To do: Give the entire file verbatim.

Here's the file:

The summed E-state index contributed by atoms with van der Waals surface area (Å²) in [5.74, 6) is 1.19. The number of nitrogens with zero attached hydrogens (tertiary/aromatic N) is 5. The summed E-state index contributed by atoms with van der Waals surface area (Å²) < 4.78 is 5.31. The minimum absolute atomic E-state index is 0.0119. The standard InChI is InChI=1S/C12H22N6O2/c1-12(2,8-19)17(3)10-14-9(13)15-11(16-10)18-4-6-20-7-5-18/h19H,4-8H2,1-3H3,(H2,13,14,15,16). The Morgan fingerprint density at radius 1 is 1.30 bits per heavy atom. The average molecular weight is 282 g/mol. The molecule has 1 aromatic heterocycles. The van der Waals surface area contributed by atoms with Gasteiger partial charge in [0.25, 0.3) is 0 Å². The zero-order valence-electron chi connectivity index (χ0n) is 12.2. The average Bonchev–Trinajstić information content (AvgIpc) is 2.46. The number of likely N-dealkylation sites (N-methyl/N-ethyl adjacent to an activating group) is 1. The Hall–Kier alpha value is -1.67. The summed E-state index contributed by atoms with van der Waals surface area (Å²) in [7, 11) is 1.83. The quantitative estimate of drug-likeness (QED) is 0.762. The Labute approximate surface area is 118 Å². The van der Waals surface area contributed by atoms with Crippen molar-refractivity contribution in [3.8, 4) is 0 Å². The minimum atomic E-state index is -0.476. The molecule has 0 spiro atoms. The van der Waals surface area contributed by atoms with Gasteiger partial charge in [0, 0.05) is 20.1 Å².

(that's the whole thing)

The summed E-state index contributed by atoms with van der Waals surface area (Å²) in [5.74, 6) is 1.19. The number of nitrogens with zero attached hydrogens (tertiary/aromatic N) is 5. The summed E-state index contributed by atoms with van der Waals surface area (Å²) < 4.78 is 5.31. The minimum absolute atomic E-state index is 0.0119. The standard InChI is InChI=1S/C12H22N6O2/c1-12(2,8-19)17(3)10-14-9(13)15-11(16-10)18-4-6-20-7-5-18/h19H,4-8H2,1-3H3,(H2,13,14,15,16). The Morgan fingerprint density at radius 1 is 1.30 bits per heavy atom. The average molecular weight is 282 g/mol. The molecule has 1 aromatic heterocycles. The van der Waals surface area contributed by atoms with Gasteiger partial charge in [0.25, 0.3) is 0 Å². The zero-order valence-electron chi connectivity index (χ0n) is 12.2. The average Bonchev–Trinajstić information content (AvgIpc) is 2.46. The number of likely N-dealkylation sites (N-methyl/N-ethyl adjacent to an activating group) is 1. The Hall–Kier alpha value is -1.67. The summed E-state index contributed by atoms with van der Waals surface area (Å²) in [7, 11) is 1.83. The quantitative estimate of drug-likeness (QED) is 0.762. The Labute approximate surface area is 118 Å². The van der Waals surface area contributed by atoms with Crippen molar-refractivity contribution in [3.8, 4) is 0 Å². The minimum atomic E-state index is -0.476. The molecule has 0 spiro atoms. The van der Waals surface area contributed by atoms with Gasteiger partial charge in [0, 0.05) is 20.1 Å².